Melbourne 1956 Olympics - History made on Day 9
30 November 2016
Day 9 - Friday 30 November 1956 (60 years ago today)
Day nine at the Melbourne Olympics was a historic day as Australia claimed its first swimming gold, first medal clean sweep, first canoeing medal and first boxing medal in 48 years. We were introduced to five-time Olympian paddler Dennis Green, Betty Cuthbert started her campaign towards a sprint double and Australian shooting were on target for their first Olympic medal.
ATHLETICS: After setting a world record in the leadup to the Games and winning the 100m, Betty Cuthbert seemed unstoppable, and she was, adding the 200m gold to her collection. She led a strong host national performance with three athletes in the top-four as Marlene Mathews took bronze and Norma Croker filled fourth place. At 18 years and 224 days, Cuthbert remains the youngest gold medallist in this event in 120 years of Olympic history.
The next day a newspaper carried the headline “Betty Cuthbert - Golden Girl” I’m still not sure whether it was because of the colour of my hair, the gold medal I’d won or a combination of both. But it was a pseudonym I grew to be very, very proud of,” recalled Cuthbert.
BASKETBALL: Australia moved into the next round, where they played Canada in their 9-12th classification games. It was probably Australia’s worse performance at the Games, going down 83-38. The Aussies were shocked with the result as they considered they had played better.
BOXING: Mildura’s Kevin Hogarth, competing in the Welterweight (67kg) division won Australia’s first Olympic boxing for 48 years. Hogarth lost his semi-final bout to Ireland’s Fred Tiedi, by decision, but still earned a bronze, alongside GBR’s Nicky Gargano.
CANOEING: This was an historic day for Australian canoeing. In the first event on the program, held at 9.00am on the Lake Wendouree course in Ballarat, Maroubra mates Dennis Green and Walter Brown teamed up to compete in the men’s K2 10,000m. On debut, Australia won the bronze medal. It would win its next medal in 1980 and has remained in the medals at every Games since. In the true amateur days of the sport, Green and Brown built their boat on their lounge room floor from a European design they had obtained. Green went on to compete at five Olympic Games and was flag bearer in his last Games in Munich in 1972. During his enduring career, he won 64 Australian championships over 19 years. Green is also regarded as one of the greatest surf-ski paddlers of all time winning eight Australian open double ski championships and one single ski title. Now aged 85, Green continues to inspire the next generation and was a speaker at the AOC’s aspire sessions in the lead up to Rio.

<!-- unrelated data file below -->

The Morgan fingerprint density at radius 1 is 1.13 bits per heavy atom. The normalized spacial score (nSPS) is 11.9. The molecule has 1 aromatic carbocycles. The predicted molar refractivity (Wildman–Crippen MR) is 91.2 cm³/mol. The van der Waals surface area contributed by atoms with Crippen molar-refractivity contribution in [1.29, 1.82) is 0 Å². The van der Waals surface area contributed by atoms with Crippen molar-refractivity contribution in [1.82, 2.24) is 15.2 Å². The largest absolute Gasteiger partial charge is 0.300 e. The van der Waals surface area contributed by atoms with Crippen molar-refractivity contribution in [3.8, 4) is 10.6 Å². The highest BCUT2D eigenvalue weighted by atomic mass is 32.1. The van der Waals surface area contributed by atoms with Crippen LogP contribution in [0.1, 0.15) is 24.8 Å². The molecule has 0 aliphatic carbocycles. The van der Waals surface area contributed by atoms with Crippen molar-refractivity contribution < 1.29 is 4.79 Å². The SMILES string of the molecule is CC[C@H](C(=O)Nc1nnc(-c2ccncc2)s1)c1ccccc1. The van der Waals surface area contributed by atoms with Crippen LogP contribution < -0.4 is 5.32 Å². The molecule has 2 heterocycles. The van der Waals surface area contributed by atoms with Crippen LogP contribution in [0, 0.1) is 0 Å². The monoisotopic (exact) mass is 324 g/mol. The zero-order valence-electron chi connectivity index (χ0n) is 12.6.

In the remaining events on day one of competition Australia achieved three top-10 places. In the men’s K1 10,000m Max Baldwin placed ninth, in the C1 Bryan Harper also placed ninth. In the C2 10,000m event, the Australian pair of Bill Jones & Tom Ohman placed seventh in a time of 56 minutes 18.6 seconds, missing a medal by one minute.
DIVING: The first Australian divers to compete at the games were the men in the 3m springboard, but unfortunately they failed to progress to the final placing 17th (Arthur Winther, scoring 71.04), 19th (Joseph McCann, 69.18) and 20th (Ron Faulds, 68.84) in the qualifying round.
HOCKEY: Australia played Great Britain in their final group stage game. GBR had two draws and Australia two wins. GB led 1-0 at half-time and went on to win 2-1. The result was the teams were now equal at the top of the group, although Australia had a better for and against, which was not considered in that era. To break the tie, the teams played a re-match 22 hours later.
SHOOTING: On the first day of shooting at the Williamstown range, Australia achieved its best placing at the Games a result that would remain our highest until 1980, but could it have been a medal? Competing in the 50m Free Pistol, Adelaide’s Len Tolhurst shot rounds of 94, 90, 92, 84, 91 and 90 in his six rounds for a total score of 541. His low score in round four may well have cost him a medal. He placed eight, but within 10 shots of the bronze. Australia would wait until 1984 for their first Olympic shooting medal.
SWIMMING: A clean sweep of the medals by Australia in the first swimming event of the Games, the men’s 100m freestyle, set the tone for the all-conquering Australian swim team at the Games. Four years earlier Jon Henricks was the rising distance star in Australian swimming winning the national titles in the 440y, 880y and 1650y. A serious and persistent ear infection ruined his Olympic hopes for Helsinki. The following year he re-emerged as a sprinter and arrived at the 1956 Olympics as the favourite for the 100m freestyle. He went undefeated through the rounds progressively getting faster. Won his heat in 57.3, semi-final in an Olympic record of 55.7, then 55.4 to win the gold in a world record. Australia went 1-2-3 with John Devitt winning silver, ahead of his gold in 1960, and Gary Chapman the bronze. The Americans placed 4-5-6.
The early rounds of the women’s 100m Freestyle had commenced and Australia’s trio of Dawn Fraser, Lorraine Crapp and Faith Leech won their heats and semi-finals.
WATER POLO: In their last Group match, Australia pushed world number one team, the Soviet Union team, who struggled to score against a solid Australian defence. The final score was 3-0.
WRESTLING: Competing in the Freestyle Middleweight (>79 kg) division Williams Davies lost his third round bout, finishing his Olympic campaign. He was defeated by American Dan Hodge, who went on to the gold medal, before becoming a professional boxer.